PT funding trumps roads


Australian residents want more of their taxes to go towards improving public transport

PT funding trumps roads
University of Sydney Institute of Transport and Logistics Studies (ITLS) director David Hensher is not surprised to find the public backs more funding for public transport and less emphasis on roads

Most Australian residents want all levels of government to spend more on public transport and less on roads, but only by the slimmest of margins.

People in Queensland and South Australia also have more faith in the effectiveness of bus travel over rail, compared to people in other states, a study conducted by the University of Sydney Business School shows recently.

The latest Transport Opinion Survey (TOPS), conducted by the school’s Institute of Transport and Logistics Studies (ITLS), asked participants how they would like to see their government spend a hypothetical budget of a $100 billion on transport improvements.

A slim majority of 51 per cent answered public transport, while 49 per cent prefer to see the money spent on roads.

"It is clear that there remains a strong community commitment to improved public transport," ITLS director David Hensher says.

A significant 60 per cent prefer to see the development of rail over bus services and even short new rail lines, over lengthy dedicated bus lanes.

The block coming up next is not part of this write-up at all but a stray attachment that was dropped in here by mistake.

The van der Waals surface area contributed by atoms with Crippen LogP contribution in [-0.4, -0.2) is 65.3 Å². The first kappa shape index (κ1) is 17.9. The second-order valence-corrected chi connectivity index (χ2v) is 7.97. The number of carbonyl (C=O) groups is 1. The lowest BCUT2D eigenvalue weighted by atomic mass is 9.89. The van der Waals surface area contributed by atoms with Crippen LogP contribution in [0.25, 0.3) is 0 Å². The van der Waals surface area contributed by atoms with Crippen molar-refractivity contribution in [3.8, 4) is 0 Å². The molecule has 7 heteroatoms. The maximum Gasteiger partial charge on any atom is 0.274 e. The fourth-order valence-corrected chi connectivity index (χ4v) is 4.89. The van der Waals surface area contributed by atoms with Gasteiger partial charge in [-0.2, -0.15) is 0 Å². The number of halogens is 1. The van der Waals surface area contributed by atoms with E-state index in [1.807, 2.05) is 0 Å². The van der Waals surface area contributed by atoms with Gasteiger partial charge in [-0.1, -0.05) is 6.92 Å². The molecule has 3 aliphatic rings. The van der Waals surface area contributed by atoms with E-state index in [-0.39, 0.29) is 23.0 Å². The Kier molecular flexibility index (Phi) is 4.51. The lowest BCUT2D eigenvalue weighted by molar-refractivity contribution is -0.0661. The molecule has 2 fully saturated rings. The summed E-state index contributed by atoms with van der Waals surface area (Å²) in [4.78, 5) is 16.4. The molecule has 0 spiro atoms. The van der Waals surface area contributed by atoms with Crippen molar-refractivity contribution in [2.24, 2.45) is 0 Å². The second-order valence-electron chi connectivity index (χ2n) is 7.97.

Queensland and South Australia had a relatively higher number of participants supporting dedicated bus lanes at 44 per cent.

"Residents with experience of dedicated bus systems are very much in favour whereas those lacking this experience tend to defaults to the sexier looking light rail systems," Hensher says.

"Those states with fast bus systems (South Australia and Queensland) recognise how much they can contribute."

The Transport Confidence Index fell to its lowest level since the survey commenced in 2010, with a very strong decline in confidence since 2013.

This means Australian residents are becoming less confident in the ability of all levels of government to fund public transport improvements.

The survey was conducted in September, just prior to the change in Federal Government leadership.

"Statements from the new prime minister recognising the importance of Australian cities – may make a difference to confidence levels," Hensher says.

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